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So.Carolina Actress, Vying "Runaways,' Stirs Politicos

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So you consider government unresponsive to your concerns? Don't tell Deborah Schimel.

The Mt. Pleasant, S.C. actress, upset about the multi-billion-dollar U.S. runaway production issue, decided to do her duty this summer by mailing a form letter-on Carolina Film Alliance letterhead-to Washington, D.C. and a couple of state capitols.

Guess what? Among the usual bills, junk literature, and personal correspondence Schimel-like most Americans-finds in the mailbox everyday, she began to spy official government envelopes. And, ripping each one open, she discovered a variety of powerhouse letterheads and signatures: U.S. Sen. Ernest F. Hollings (D-S.C.), ranking Democrat on the Senate Commerce, Science, and Transporta-tion Committee; Sen. Strom Thurmond (R-S.C.), the Senate's president pro tempore; even the arts' major federal nemesis, Sen. Jesse Helms (R-N.C.). She also rated missives from the Carolinas' two governors, the South's Jim Hodges, and the North's James B. Hunt Jr.

Whew! But that's not all. Hollings also enclosed a letter from U.S. Commerce Secretary William M. Daley, responding to Hollings' communication sent in reaction to Schimel.

"Canadian incentives for film production have raised concerns in the U.S. film industry, and the Commerce Department would like to be of assistance in resolving these matters," Daley informed Hollings. "We are working with the Carolina Film Alliance to assess the issue and determine whether these incentives would be considered subsidies inconsistent with the WTO [World Trade Organization] Agreement on Subsidies and Countervailing Measures.

"We will carefully investigate the position of the Carolina Film Alliance, and I will fully inform you of the results of our review."

Now, the Carolina Film Alliance is, according to Schimel, a "fledgling, loose organization of well-meaning talent" along with a few film pros, business and civic reps, with no budget. It possesses a Mt. Pleasant post office box and phone number.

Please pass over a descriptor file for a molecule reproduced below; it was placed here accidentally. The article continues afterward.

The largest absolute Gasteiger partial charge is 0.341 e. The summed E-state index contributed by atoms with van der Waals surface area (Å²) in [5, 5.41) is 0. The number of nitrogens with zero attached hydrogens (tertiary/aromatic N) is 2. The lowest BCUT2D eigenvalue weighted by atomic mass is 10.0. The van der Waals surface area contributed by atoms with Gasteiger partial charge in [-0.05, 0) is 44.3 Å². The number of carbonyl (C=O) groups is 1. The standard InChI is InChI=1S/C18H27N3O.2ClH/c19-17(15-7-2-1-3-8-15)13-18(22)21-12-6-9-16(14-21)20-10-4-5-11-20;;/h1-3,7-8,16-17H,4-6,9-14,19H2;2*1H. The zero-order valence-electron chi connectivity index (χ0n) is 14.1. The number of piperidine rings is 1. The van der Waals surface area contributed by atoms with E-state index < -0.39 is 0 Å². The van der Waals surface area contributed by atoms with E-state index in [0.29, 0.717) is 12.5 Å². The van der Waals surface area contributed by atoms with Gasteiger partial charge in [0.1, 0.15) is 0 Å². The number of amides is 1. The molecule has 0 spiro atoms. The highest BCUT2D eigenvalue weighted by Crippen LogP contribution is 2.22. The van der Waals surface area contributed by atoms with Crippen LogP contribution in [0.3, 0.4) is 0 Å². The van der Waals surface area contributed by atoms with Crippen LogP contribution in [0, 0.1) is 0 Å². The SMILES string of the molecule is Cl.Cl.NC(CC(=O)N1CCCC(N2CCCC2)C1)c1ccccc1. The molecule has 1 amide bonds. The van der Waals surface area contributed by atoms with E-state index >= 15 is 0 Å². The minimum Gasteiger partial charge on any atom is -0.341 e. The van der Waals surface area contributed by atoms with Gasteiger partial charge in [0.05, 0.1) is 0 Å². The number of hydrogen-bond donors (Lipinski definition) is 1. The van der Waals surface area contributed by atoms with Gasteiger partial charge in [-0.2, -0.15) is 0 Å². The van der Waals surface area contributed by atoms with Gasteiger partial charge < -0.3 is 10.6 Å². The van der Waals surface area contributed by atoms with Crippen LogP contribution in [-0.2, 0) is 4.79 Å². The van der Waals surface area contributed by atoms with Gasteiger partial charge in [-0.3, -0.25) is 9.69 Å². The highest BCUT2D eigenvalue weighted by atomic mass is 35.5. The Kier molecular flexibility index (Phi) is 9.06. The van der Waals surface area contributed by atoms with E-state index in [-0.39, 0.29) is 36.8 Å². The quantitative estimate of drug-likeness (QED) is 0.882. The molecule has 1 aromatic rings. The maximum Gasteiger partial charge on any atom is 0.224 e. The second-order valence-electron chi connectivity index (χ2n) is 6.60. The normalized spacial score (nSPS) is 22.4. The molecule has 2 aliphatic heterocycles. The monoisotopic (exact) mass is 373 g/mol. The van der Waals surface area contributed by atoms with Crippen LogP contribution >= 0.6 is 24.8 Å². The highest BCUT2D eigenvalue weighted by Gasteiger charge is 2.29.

So, would the federal Commerce Depart-ment really follow through? Yup.

In late June, Schimel's telephone rang. The caller: Heather Giles, a policy analyst for the Commerce Department's Subsidies Enforce-ment Office.

"I did a kind of mental double take," Schimel recalls to Back Stage. "I'm not sure I remember what my first words were. Probably, "You're asking me?' "

Schimel finally gathered her resources. "Eventually I said something like, "Let me see if I understand what's happening here. With all of Hollywood, New York, and assorted film industry big guns to choose from, the first person the government calls to tell it what is going on is...Debbie Schimel in Mt. Pleasant, S.C.?"

It's not, of course. U.S. runaway film production is a top priority for the Screen Actors Guild (SAG), which has been extolling the issue to its 95,000 members, and federal and state officials nationwide. A SAG and Directors Guild of America study released earlier this year cites $10 billion lost from the 1998 U.S. economy due to runaway production, primarily to Canada. Guild reps will be in Seattle in late November when the WTO convenes.

But the Commerce Department's Heather Giles, on instructions from her government, was dutifully responding to the squeaky-wheel correspondence in front of her.

"I've got your letter, so you're the person I'm starting with," she told Schimel.

It was obviously a good place to start, because Schimel understands the positive local economic impact of filmmaking in the Carolinas.

"There's so much money at stake in all the ancillary businesses that relate to film," says Schimel, who has performed a large role in one independent film and background roles in three others. "Once a film comes to town, many people are employed and many businesses make money because the film is being produced. There are local make-up people and tech crews, food service. Then people have to rent places to live, have to eat out, go to the doctor, use the dry cleaner. From the head down to the toes, people in town make money."

Interestingly enough, SAG is hoping to make the same point as its members meet with their local Congressmembers around the U.S. during the Congres-sional recess later this year.

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